The theatrical film medium has remained largely unchanged over the last fifty years. While systems used in the production of theatrical film content have become increasingly digital and computerized, the actual image playback systems for movies have mostly remained analogue. This is possibly because film provides a consistent, quality viewing, is globally recognised and its standard 35mm projectors are low cost and very reliable. While ‘old cinema’ provides a high quality, globally accessible and very reliable vehicle it remains a costly, laborious and largely unsecured process.
Digital or ‘New cinema’ provides an alternative to analogue, expanding the realm of cinematic possibilities. It will revolutionise the way cinema is produced, but its primary advantage is the impact it will have on the distribution of films. WHAT IS DIGITAL CINEMA ‘Digital Cinema is a system to deliver full length motion pictures, trailers, advertisements to theatres throughout the world using digital technology. ‘It is arguably the most astonishing technology innovation in the film industry since the introduction of sound in films in 1926.
‘1 The Digital Cinema system delivers motion pictures that have been digitized, compressed and encrypted to theatres using either physical media distribution (such as DVD-ROMs) or electronic transmission methods, such as via satellite multicast methods. ‘2A digitally produced or converted movie can be distributed via satellite, optical discs, or fibre optic networks. Theatres can store these digitized films in hard disk storage while still encrypted and compressed.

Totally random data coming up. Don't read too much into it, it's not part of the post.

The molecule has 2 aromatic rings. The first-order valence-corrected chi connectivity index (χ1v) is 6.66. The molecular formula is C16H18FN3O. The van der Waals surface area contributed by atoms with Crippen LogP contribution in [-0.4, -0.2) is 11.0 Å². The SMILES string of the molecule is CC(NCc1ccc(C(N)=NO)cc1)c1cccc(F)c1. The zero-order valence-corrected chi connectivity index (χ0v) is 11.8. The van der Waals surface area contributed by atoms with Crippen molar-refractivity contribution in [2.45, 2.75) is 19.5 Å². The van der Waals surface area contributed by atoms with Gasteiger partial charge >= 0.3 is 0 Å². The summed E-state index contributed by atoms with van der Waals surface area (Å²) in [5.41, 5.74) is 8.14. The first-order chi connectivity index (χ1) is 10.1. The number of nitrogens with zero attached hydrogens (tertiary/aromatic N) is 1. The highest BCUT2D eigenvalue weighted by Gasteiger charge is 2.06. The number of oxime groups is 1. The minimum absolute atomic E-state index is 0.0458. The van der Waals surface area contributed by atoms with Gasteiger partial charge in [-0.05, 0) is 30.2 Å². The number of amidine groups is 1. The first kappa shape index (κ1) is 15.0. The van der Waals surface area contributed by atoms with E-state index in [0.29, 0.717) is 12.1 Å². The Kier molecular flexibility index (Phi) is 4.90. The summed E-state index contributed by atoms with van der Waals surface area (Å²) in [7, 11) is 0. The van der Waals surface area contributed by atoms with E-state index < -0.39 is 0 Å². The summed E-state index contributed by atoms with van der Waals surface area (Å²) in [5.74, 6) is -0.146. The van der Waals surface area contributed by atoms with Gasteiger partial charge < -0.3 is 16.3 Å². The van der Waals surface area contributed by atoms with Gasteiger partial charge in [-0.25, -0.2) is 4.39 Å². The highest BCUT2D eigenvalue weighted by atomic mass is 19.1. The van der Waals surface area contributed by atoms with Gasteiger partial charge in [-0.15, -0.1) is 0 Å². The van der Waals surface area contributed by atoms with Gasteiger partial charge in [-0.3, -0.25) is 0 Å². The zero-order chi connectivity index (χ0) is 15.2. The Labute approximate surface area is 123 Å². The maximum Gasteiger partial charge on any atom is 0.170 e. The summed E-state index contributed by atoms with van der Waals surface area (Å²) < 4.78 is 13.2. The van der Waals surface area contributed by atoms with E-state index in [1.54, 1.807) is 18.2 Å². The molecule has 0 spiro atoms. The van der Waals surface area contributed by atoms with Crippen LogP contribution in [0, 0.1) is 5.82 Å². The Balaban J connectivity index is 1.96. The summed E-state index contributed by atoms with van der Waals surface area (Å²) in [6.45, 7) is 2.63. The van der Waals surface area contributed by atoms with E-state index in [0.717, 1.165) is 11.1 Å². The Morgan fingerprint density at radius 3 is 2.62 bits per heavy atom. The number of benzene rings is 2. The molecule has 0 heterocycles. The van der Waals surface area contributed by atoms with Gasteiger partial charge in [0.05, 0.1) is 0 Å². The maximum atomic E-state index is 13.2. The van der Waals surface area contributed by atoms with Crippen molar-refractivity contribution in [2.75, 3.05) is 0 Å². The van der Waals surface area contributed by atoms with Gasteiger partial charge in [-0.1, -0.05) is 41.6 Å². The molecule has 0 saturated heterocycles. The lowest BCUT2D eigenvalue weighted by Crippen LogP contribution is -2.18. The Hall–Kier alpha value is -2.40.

When these programs are shown the digitized information is retrieved via a local area network from the hard disk storage, then is decrypted, decompressed and displayed using cinema-quality electronic projectors featuring high quality digital sound. PRODUCTION There are two main advantages of digital cinema production as opposed to analogue production. These being a massive reduction in overall cost and increased user flexibility. Film is hundreds of times more expensive than digital video, which requires virtually no processing before the editing stage. Tapes can also be re-used multiple times, for those filmmakers on a more modest budget.
An example of the comparative cost of film and digital tape is the production of George Lucas’ “Star Wars- Attack of the Clones” which cost $16,000 for 220 hours of digital tape. Had it been shot on film it would have cost the production company about $1. 8 million just for the 220 hours of film. 3 For the filmmaker, the most exciting element of digital technology is how easy it is to use. Most filmmakers have already switched to digital editing systems which means they have to convert the footage to a digital format for post-production and then back to film again for its theatrical release.